Apr 27, 2016 - SPC Sports News    Comments Off on How to break in your new Baseball Glove

How to break in your new Baseball Glove

There’s nothing like getting a brand new baseball glove. That first time you put it on your hand and smell the new leather is memorable. Getting a stiff new glove into game condition can be a daunting task.

First, let’s talk about what NOT to do –

1 – Don’t stick it in the oven or a microwave.


The laces dry out and shatter. Trust me on this – I’ve relaced three brand new gloves that had laces damaged by customers who in effect baked their glove.

2 – Don’t drive your car over it. Think about this – you just spent a decent amount of money on a quality glove and now you want to run a 2,000 pound vehicle over it? Save the gas…and the leather.

3 – Don’t cover it with oil. Sure, oil softens the leather up and makes it more pliable. Oil also sits in the glove making it a bit heavier. In addition, it can soak into the padding of the palm. And eventually, oil will start to break down the leather.

Now, here’s what you CAN do –

1 – Play catch with it. By far, this is the absolute best way to break in a glove. It will form exactly to the shape of YOUR hand and in time will become exactly the way you want it.

2 – It’s OK to use a mallet to pound the pocket of a glove, especially a catcher’s mitt. That will help soften the leather a bit. Just don’t over-do it.

3 – Use a lanolin-based cream in moderation. I generally recommend putting it in the pocket; some will put it on the outside of the fingers, too. Unlike oil, lanolin-based creams don’t soak into the leather and don’t make the glove heavy.  Professional Baseball Instruction has a couple of these creams in stock in our pro shop including Gloveolium (a fine Rawlings product). I’ve also used shaving cream with a lanolin base.

4 – Put a ball in it and tie the glove closed and/or put it between a mattress and bed spring.

5 – See #1.  Play catch with it.

Sep 20, 2014 - SPC Sports News    Comments Off on Baseball/Softball Bat Buying Guide

Baseball/Softball Bat Buying Guide


Baseball and softball bats have drastically changed over the last decade with new technology that makes it easier to change the design of the bat. The bats are no longer made of just aluminum, but can also be made with composite. There are also strict regulations on what bats can be used at each age level. With all these changes, the choices of buying a baseball or softball bat can become overwhelming. To help you out, we will break down the differences between some of the different types of bats, how to size yourself for them and how to choose the proper weight.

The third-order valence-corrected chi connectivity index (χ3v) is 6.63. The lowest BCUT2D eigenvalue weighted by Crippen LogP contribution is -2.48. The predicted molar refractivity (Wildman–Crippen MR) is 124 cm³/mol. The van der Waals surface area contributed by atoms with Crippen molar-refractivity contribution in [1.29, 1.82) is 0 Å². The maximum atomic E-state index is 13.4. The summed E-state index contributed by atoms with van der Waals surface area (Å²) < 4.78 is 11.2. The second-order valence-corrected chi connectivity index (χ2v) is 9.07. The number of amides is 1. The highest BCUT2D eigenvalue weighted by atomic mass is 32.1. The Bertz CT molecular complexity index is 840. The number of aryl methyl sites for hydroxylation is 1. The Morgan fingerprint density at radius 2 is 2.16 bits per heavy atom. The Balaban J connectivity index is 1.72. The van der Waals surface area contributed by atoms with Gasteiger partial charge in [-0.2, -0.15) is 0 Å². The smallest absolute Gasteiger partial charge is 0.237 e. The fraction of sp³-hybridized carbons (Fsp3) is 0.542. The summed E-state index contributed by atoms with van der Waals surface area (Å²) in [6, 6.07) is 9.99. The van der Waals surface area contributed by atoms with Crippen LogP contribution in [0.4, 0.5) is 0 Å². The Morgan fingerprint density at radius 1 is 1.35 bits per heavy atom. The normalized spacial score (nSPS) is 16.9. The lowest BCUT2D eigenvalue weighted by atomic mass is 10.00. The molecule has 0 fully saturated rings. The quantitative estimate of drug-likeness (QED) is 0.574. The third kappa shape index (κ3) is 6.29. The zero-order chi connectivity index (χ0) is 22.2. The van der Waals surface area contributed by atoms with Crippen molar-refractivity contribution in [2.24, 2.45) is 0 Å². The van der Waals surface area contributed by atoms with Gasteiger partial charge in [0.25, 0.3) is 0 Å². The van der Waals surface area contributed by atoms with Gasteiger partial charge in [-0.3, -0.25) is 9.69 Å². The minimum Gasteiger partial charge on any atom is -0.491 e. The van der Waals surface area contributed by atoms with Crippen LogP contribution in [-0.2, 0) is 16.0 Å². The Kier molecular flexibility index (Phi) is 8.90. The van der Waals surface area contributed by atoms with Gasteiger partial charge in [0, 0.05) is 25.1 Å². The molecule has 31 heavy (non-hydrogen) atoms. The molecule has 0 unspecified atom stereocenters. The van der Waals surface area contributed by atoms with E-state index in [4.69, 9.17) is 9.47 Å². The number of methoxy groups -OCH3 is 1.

How to Choose the Correct Size Baseball or Softball Bat

When it comes to choosing the size of your bat, there are different ways to measure for it. The best way is to choose what you feel comfortable swinging. A general rule to follow is to never go up more than an inch at a time. This makes it easier to adjust for the new bat without drastically changing your swing. Don’t worry, if you are new to the game or want to re-size yourself, there is a way to estimate what size you should be using. To measure yourself, you want to measure from the center of your chest to tips of your index finger. To measure properly, make sure you have your arm straight out to your side, like in the picture below.



How to Choose the Correct Baseball or Softball Bat Weight

Before looking at weights, it is important to understand the terminology of bat weights first. A bat weight is measured by the minus or drop weight. Drop weight is the difference between the length of the bat and the weight of the bat. So a bat that is 30 inches and has a drop weight of (-10) will weigh 20 ounces. The bigger the drop weight is, the lighter the bat will weigh. The only league that regulates bat weight is High School and College bats, which have to be a (-3).

When choosing the weight of your bat it is important to remember that neither the heaviest nor the lightest bat the best to go with. It is best to find the best balance between the two. After finding a baseline for the length of the bat, it is important to incorporate the length of the bat into deciding on the weight. If you choose a longer bat, it might be better to go with a lighter bat. But if you choose to go with the perfect fit for the bat, it might be a good option to go up an ounce in weight.